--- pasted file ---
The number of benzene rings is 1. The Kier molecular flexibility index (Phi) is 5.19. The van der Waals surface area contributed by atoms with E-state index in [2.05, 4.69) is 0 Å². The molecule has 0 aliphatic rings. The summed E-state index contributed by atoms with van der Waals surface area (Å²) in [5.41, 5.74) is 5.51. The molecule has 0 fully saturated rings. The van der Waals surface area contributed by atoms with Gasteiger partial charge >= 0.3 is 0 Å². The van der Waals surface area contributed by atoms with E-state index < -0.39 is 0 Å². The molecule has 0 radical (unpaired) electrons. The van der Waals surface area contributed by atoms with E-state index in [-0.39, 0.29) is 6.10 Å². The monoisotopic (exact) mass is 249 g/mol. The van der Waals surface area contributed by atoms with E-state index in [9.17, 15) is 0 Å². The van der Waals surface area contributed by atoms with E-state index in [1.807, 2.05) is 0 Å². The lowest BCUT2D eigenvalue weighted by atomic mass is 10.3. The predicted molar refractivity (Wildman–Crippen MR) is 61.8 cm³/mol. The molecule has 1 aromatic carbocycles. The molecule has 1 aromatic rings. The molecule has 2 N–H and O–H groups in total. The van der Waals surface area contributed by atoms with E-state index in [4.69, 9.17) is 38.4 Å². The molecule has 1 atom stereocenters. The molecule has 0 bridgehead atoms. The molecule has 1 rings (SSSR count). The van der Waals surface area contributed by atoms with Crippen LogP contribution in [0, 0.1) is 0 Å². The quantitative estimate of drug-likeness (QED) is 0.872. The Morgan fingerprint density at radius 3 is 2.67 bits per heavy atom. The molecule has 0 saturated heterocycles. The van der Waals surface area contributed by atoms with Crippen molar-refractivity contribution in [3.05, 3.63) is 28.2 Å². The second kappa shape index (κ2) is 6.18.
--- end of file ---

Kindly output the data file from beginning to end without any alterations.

The number of benzene rings is 1. The Kier molecular flexibility index (Phi) is 5.19. The van der Waals surface area contributed by atoms with E-state index in [2.05, 4.69) is 0 Å². The molecule has 0 aliphatic rings. The summed E-state index contributed by atoms with van der Waals surface area (Å²) in [5.41, 5.74) is 5.51. The molecule has 0 fully saturated rings. The van der Waals surface area contributed by atoms with Gasteiger partial charge >= 0.3 is 0 Å². The van der Waals surface area contributed by atoms with E-state index < -0.39 is 0 Å². The molecule has 0 radical (unpaired) electrons. The van der Waals surface area contributed by atoms with E-state index in [-0.39, 0.29) is 6.10 Å². The monoisotopic (exact) mass is 249 g/mol. The van der Waals surface area contributed by atoms with E-state index in [9.17, 15) is 0 Å². The van der Waals surface area contributed by atoms with E-state index in [1.807, 2.05) is 0 Å². The lowest BCUT2D eigenvalue weighted by atomic mass is 10.3. The predicted molar refractivity (Wildman–Crippen MR) is 61.8 cm³/mol. The molecule has 1 aromatic carbocycles. The molecule has 1 aromatic rings. The molecule has 2 N–H and O–H groups in total. The van der Waals surface area contributed by atoms with E-state index in [4.69, 9.17) is 38.4 Å². The molecule has 1 atom stereocenters. The molecule has 0 bridgehead atoms. The molecule has 1 rings (SSSR count). The van der Waals surface area contributed by atoms with Crippen LogP contribution in [0, 0.1) is 0 Å². The quantitative estimate of drug-likeness (QED) is 0.872. The Morgan fingerprint density at radius 3 is 2.67 bits per heavy atom. The molecule has 0 saturated heterocycles. The van der Waals surface area contributed by atoms with Crippen molar-refractivity contribution in [3.05, 3.63) is 28.2 Å². The second kappa shape index (κ2) is 6.18.